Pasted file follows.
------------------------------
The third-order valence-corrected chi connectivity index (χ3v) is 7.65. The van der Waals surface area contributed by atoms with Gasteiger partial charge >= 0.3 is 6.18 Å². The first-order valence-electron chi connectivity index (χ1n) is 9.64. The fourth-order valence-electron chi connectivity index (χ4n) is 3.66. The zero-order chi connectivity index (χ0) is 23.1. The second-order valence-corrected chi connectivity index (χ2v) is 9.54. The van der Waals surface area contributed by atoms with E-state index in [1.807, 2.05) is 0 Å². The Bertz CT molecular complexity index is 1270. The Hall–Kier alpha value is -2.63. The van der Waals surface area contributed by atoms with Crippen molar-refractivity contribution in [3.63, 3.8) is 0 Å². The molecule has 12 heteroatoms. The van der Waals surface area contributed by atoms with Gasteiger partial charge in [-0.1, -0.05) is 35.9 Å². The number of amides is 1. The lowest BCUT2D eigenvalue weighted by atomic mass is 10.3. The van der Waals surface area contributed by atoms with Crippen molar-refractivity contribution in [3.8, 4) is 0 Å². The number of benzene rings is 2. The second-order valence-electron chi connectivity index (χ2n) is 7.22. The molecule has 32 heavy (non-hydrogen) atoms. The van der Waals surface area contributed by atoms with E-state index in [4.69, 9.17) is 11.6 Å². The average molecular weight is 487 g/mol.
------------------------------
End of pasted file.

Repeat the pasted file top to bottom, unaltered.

The third-order valence-corrected chi connectivity index (χ3v) is 7.65. The van der Waals surface area contributed by atoms with Gasteiger partial charge >= 0.3 is 6.18 Å². The first-order valence-electron chi connectivity index (χ1n) is 9.64. The fourth-order valence-electron chi connectivity index (χ4n) is 3.66. The zero-order chi connectivity index (χ0) is 23.1. The second-order valence-corrected chi connectivity index (χ2v) is 9.54. The van der Waals surface area contributed by atoms with E-state index in [1.807, 2.05) is 0 Å². The Bertz CT molecular complexity index is 1270. The Hall–Kier alpha value is -2.63. The van der Waals surface area contributed by atoms with Crippen molar-refractivity contribution in [3.63, 3.8) is 0 Å². The molecule has 12 heteroatoms. The van der Waals surface area contributed by atoms with Gasteiger partial charge in [-0.1, -0.05) is 35.9 Å². The number of amides is 1. The lowest BCUT2D eigenvalue weighted by atomic mass is 10.3. The van der Waals surface area contributed by atoms with Crippen molar-refractivity contribution in [3.8, 4) is 0 Å². The number of benzene rings is 2. The second-order valence-electron chi connectivity index (χ2n) is 7.22. The molecule has 32 heavy (non-hydrogen) atoms. The van der Waals surface area contributed by atoms with E-state index in [4.69, 9.17) is 11.6 Å². The average molecular weight is 487 g/mol.